California fires create 'utter devastation'; Wildfire losses top $1 billion. I also heard on MSNBC this afternoon that an area twice the size of NYC has burned, and something like 1500 homes (as of this afternoon) had been lost. But, for comparison: something in the neighborhood of 200,000 homes (if I heard correctly) were lost during Hurricane Katrina. Nonetheless, seven counties were declared emergency zones. Someone (a Louisiana Congresswoman? I missed the name) pointed out that while there were racial issues involved in the way Katrina was handled, she couldn't fault the California rescue efforts for being quicker or more efficient--after all, during Katrina, people were stranded in water, unable to move in or out of the area, whereas the fires move quickly and don't bog rescue attempts down. They might resist firefighting efforts, but at least people are able to evacuate in a quick, orderly fashion. Another difference they mentioned on the news: California has had wildfire protocols in place since 1915 (1950? Not sure what I heard, but I think it was 1915), whereas the government was ignoring the need for additional dam funding right up until the moment all hell broke loose.
Were the fires started on purpose? "Amid worries of new blazes adding to the firestorm already afflicting the region, a man in Hesperia has been arrested on suspicion of arson, and police reported shooting and killing another arson suspect after chasing him out of scrub behind Cal State San Bernardino.... Investigators have said that at least two of the huge wildfires, one in Orange County and the other in Temecula, were the work of arsonists."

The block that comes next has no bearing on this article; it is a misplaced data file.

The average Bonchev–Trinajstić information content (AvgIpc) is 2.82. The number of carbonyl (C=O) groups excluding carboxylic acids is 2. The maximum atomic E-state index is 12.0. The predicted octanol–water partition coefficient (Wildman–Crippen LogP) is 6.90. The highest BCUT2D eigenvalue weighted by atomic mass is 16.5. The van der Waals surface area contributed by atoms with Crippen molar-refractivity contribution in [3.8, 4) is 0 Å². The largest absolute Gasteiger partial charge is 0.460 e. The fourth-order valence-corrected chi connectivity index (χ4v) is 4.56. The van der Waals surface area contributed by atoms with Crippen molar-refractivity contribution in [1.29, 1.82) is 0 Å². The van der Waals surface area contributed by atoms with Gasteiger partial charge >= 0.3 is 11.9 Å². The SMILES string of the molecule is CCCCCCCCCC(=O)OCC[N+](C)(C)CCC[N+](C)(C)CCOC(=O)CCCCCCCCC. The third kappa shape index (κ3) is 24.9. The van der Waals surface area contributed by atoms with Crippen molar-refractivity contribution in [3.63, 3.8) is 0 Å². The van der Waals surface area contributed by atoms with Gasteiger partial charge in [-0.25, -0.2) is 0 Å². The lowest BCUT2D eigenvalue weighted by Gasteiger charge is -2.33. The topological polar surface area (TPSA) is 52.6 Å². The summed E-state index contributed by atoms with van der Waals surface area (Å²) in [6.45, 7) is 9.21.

Some firefighters had been laid off. I can't help but wonder if this is related--a reason for arson, perhaps.
"Washington Wire was a little stunned to receive a press release today hawking disgraced former Federal Emergency Management Agency Director Michael Brown as 'available for interviews' to discuss the wildfire crisis in Southern California."
And finally, how to help fire victims.